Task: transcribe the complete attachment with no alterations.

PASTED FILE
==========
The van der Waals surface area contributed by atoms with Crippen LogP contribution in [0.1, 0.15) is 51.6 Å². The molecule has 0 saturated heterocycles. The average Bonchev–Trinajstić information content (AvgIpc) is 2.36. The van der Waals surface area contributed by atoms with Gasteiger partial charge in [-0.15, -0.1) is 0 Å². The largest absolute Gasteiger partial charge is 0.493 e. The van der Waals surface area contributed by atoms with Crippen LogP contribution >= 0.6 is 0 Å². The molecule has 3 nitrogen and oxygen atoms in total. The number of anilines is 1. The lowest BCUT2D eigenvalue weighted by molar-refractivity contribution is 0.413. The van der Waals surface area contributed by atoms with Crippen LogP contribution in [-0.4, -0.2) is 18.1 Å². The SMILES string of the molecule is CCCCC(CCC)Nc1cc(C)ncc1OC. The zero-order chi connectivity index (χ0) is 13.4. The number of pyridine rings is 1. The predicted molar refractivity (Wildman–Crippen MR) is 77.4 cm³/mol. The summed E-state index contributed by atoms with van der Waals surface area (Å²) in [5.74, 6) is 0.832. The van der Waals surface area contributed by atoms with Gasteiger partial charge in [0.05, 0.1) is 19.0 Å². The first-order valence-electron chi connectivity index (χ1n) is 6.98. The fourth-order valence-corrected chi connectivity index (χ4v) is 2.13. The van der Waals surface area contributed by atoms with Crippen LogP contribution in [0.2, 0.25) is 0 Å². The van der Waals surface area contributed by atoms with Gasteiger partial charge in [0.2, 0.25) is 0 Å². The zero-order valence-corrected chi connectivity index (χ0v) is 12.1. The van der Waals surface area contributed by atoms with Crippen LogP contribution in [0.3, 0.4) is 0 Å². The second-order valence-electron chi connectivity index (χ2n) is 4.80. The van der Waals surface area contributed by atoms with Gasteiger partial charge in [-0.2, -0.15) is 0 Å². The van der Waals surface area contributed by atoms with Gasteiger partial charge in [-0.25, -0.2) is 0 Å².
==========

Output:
The van der Waals surface area contributed by atoms with Crippen LogP contribution in [0.1, 0.15) is 51.6 Å². The molecule has 0 saturated heterocycles. The average Bonchev–Trinajstić information content (AvgIpc) is 2.36. The van der Waals surface area contributed by atoms with Gasteiger partial charge in [-0.15, -0.1) is 0 Å². The largest absolute Gasteiger partial charge is 0.493 e. The van der Waals surface area contributed by atoms with Crippen LogP contribution >= 0.6 is 0 Å². The molecule has 3 nitrogen and oxygen atoms in total. The number of anilines is 1. The lowest BCUT2D eigenvalue weighted by molar-refractivity contribution is 0.413. The van der Waals surface area contributed by atoms with Crippen LogP contribution in [-0.4, -0.2) is 18.1 Å². The SMILES string of the molecule is CCCCC(CCC)Nc1cc(C)ncc1OC. The zero-order chi connectivity index (χ0) is 13.4. The number of pyridine rings is 1. The predicted molar refractivity (Wildman–Crippen MR) is 77.4 cm³/mol. The summed E-state index contributed by atoms with van der Waals surface area (Å²) in [5.74, 6) is 0.832. The van der Waals surface area contributed by atoms with Gasteiger partial charge in [0.05, 0.1) is 19.0 Å². The first-order valence-electron chi connectivity index (χ1n) is 6.98. The fourth-order valence-corrected chi connectivity index (χ4v) is 2.13. The van der Waals surface area contributed by atoms with Crippen LogP contribution in [0.2, 0.25) is 0 Å². The van der Waals surface area contributed by atoms with Gasteiger partial charge in [0.2, 0.25) is 0 Å². The zero-order valence-corrected chi connectivity index (χ0v) is 12.1. The van der Waals surface area contributed by atoms with Crippen LogP contribution in [0.3, 0.4) is 0 Å². The second-order valence-electron chi connectivity index (χ2n) is 4.80. The van der Waals surface area contributed by atoms with Gasteiger partial charge in [-0.2, -0.15) is 0 Å². The van der Waals surface area contributed by atoms with Gasteiger partial charge in [-0.25, -0.2) is 0 Å².